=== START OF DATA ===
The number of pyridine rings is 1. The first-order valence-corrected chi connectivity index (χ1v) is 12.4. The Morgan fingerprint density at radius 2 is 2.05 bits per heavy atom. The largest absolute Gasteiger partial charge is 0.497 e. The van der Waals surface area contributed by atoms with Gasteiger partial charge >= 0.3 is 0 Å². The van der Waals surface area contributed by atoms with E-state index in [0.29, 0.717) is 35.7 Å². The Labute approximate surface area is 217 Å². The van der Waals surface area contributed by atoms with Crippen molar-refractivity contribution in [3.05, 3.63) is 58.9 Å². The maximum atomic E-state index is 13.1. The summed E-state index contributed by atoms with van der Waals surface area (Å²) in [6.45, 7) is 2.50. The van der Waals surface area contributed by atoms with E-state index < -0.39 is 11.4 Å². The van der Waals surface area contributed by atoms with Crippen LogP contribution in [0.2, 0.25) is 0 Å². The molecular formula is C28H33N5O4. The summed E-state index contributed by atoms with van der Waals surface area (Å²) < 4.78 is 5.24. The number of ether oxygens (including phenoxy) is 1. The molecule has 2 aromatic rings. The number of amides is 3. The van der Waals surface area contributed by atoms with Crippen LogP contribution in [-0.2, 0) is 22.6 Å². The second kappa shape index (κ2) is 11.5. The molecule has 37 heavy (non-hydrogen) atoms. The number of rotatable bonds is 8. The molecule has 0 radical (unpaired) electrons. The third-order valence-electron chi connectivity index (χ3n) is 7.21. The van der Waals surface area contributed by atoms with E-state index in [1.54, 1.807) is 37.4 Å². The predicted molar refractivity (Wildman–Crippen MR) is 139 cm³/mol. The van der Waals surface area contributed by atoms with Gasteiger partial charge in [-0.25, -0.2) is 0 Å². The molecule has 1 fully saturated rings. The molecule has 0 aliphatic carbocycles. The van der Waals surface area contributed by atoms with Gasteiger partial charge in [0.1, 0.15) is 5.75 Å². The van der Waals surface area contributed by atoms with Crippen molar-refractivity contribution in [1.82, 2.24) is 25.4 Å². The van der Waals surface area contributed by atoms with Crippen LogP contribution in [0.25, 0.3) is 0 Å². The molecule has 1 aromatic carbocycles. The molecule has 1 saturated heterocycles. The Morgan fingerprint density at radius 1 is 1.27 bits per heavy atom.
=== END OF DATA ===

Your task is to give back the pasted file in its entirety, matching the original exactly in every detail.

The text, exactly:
The number of pyridine rings is 1. The first-order valence-corrected chi connectivity index (χ1v) is 12.4. The Morgan fingerprint density at radius 2 is 2.05 bits per heavy atom. The largest absolute Gasteiger partial charge is 0.497 e. The van der Waals surface area contributed by atoms with Gasteiger partial charge >= 0.3 is 0 Å². The van der Waals surface area contributed by atoms with E-state index in [0.29, 0.717) is 35.7 Å². The Labute approximate surface area is 217 Å². The van der Waals surface area contributed by atoms with Crippen molar-refractivity contribution in [3.05, 3.63) is 58.9 Å². The maximum atomic E-state index is 13.1. The summed E-state index contributed by atoms with van der Waals surface area (Å²) in [6.45, 7) is 2.50. The van der Waals surface area contributed by atoms with E-state index < -0.39 is 11.4 Å². The van der Waals surface area contributed by atoms with Crippen LogP contribution in [0.2, 0.25) is 0 Å². The molecular formula is C28H33N5O4. The summed E-state index contributed by atoms with van der Waals surface area (Å²) < 4.78 is 5.24. The number of ether oxygens (including phenoxy) is 1. The molecule has 2 aromatic rings. The number of amides is 3. The van der Waals surface area contributed by atoms with Crippen LogP contribution in [-0.2, 0) is 22.6 Å². The second kappa shape index (κ2) is 11.5. The molecule has 37 heavy (non-hydrogen) atoms. The number of rotatable bonds is 8. The molecule has 0 radical (unpaired) electrons. The third-order valence-electron chi connectivity index (χ3n) is 7.21. The van der Waals surface area contributed by atoms with E-state index in [1.54, 1.807) is 37.4 Å². The predicted molar refractivity (Wildman–Crippen MR) is 139 cm³/mol. The van der Waals surface area contributed by atoms with Gasteiger partial charge in [-0.25, -0.2) is 0 Å². The molecule has 1 fully saturated rings. The molecule has 0 aliphatic carbocycles. The van der Waals surface area contributed by atoms with Gasteiger partial charge in [0.1, 0.15) is 5.75 Å². The van der Waals surface area contributed by atoms with Crippen molar-refractivity contribution in [1.82, 2.24) is 25.4 Å². The van der Waals surface area contributed by atoms with Crippen LogP contribution in [0.25, 0.3) is 0 Å². The molecule has 1 aromatic carbocycles. The molecule has 1 saturated heterocycles. The Morgan fingerprint density at radius 1 is 1.27 bits per heavy atom.